# Motional EMF and forces on negative charges

my doubt is pretty basic but it's complex enough for me not to move on with my studies: In this example (which is probably known from people who read Serway's book) there is an induced emf in a conductor due to the change in magnetic field and law of Faraday in the clockwise direction. Now the trouble comes when I have to deal with the direction of the magnetic force from Lorentz equation. Following the cross product rule, and aknowledging that the current is in the clockwise direction and the magnetic field is upwards, I get a force pointing to the left. BUT the Lorentz formula tells us that the sign of the charge carriers results in a change in direction, according to F=q(vxB) so the force would be pointing to the left with protons and to the right with electrons. But I am dealing with a conductor, so how is that possible??? Thank you

• The protons, I guess, you mean the atom nuclei of the conductor won't move. The exerted force is smaller than the force which keep the atom nuclei in place. The electrons, however, are in the conduction band of the conductor and can move much easier. – Frederic Thomas Jan 11 '17 at 12:46
• What I meant to say is negative or positive charges, it doesn't really matter what the charge carriers physically represent. The only concern here is idealization of the Lorentz force, which is causing me trouble – George Sailor Jan 11 '17 at 17:53
• I don't understand your point. To what kind of idealization do you refer to ? – Frederic Thomas Jan 12 '17 at 15:11

## 2 Answers

'Free' electrons (each with charge $$-e)$$ can move in metal conductors. They are the 'mobile charge carriers'.

If the only velocity of the free electrons in the rod were the velocity $$\vec v$$ of the rod itself, the force on each mobile electron would be $$\vec F=(-e)(\vec v \times \vec B)$$ This drives the electrons anticlockwise around the loop.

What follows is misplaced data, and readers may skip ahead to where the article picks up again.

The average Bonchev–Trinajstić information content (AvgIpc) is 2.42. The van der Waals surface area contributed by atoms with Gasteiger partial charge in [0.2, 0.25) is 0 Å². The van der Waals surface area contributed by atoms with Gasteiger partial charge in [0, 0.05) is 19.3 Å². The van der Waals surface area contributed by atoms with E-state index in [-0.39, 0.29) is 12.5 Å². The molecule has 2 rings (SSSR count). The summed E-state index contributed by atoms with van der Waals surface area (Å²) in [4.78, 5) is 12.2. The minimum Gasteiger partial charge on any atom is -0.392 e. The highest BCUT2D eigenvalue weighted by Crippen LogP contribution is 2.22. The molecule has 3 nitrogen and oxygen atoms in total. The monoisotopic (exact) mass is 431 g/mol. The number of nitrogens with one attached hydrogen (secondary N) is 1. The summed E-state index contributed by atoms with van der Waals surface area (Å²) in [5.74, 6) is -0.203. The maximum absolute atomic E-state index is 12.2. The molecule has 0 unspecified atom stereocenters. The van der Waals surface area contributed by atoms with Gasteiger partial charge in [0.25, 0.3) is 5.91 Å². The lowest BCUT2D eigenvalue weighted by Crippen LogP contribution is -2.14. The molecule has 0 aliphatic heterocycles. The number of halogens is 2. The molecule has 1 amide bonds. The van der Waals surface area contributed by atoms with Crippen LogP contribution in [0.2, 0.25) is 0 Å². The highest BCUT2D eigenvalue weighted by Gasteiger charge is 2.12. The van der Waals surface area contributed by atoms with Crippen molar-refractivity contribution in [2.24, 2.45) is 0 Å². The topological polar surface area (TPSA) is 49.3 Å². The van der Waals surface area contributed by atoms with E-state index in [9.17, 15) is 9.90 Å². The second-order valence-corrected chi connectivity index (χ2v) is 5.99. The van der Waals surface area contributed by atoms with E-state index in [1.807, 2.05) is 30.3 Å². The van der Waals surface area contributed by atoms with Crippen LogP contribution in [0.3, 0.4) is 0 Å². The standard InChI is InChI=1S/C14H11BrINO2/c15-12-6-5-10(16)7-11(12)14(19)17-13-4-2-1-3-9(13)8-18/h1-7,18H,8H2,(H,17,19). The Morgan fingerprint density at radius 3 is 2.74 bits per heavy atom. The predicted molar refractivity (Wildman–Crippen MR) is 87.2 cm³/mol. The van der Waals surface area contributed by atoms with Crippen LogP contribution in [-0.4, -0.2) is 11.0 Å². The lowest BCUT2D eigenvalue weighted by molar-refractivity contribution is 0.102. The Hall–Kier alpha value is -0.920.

So the electrons now have another velocity, their drift velocity through the rod, $$\vec v_{dr},$$ added (vectorially of course) to the velocity, $$\vec v,$$ of the rod. This doesn't make things as complicated as you might fear. We can simply work out the additional Lorentz force that this additional velocity gives rise to: $$\vec F_{Lap}=(-e)(\vec v_{dr} \times \vec B)$$ This force is to the left, opposing the motion to the right of the rod. So we have to do mechanical work to move the rod, and this is how we pay for the energy dissipated in the resistor!

[A note – but not for the faint-hearted – on the weird designation, $$\vec F_{Lap}.$$ Because the electrons are confined to the rod by essentially electrostatic forces, the Lorentz force component, $$\vec F_{Lap},$$ is balanced by such a force, whose Newton 3 partner, a force equal to $$\vec F_{Lap},$$ is the electron's contribution to the sideways force on the rod itself. The sideways force on a current-carrying conductor in a magnetic field is called the Laplace force.]

• You made a very important distinction and connection, dividing the problem into two forces, 1) the Lorentz force driving current flow through the circuit, and 2) the Laplace force resisting the movement of the rod (i.e., the force producing displacement at a rate which equals the rate of heat production (i.e., the power dissipated) by the resistor. – Thomas Lee Abshier ND Feb 8 at 12:43
• Good, but I think that the Lorentz force is the resultant force, due to the resultant velocity. Thus $$F_{Lor}=(-e)[(\vec v + \vec v_{dr}) \times \vec B].$$ The component of this force that drives the electrons through the rod should properly be called the 'electromotive force', but this name has been misappropriated for the work per unit charge done by this force! – Philip Wood Feb 8 at 13:02

Positive charge carriers are positive and move clockwise. Negative charge carriers are negative and move counter-clockwise.

Current caused by the motion of the positive charge carriers is a clockwise current.

Current caused by the motion of the negative charge carriers is a clockwise current.

A clockwise current causes a leftwards pointing Lorentz force.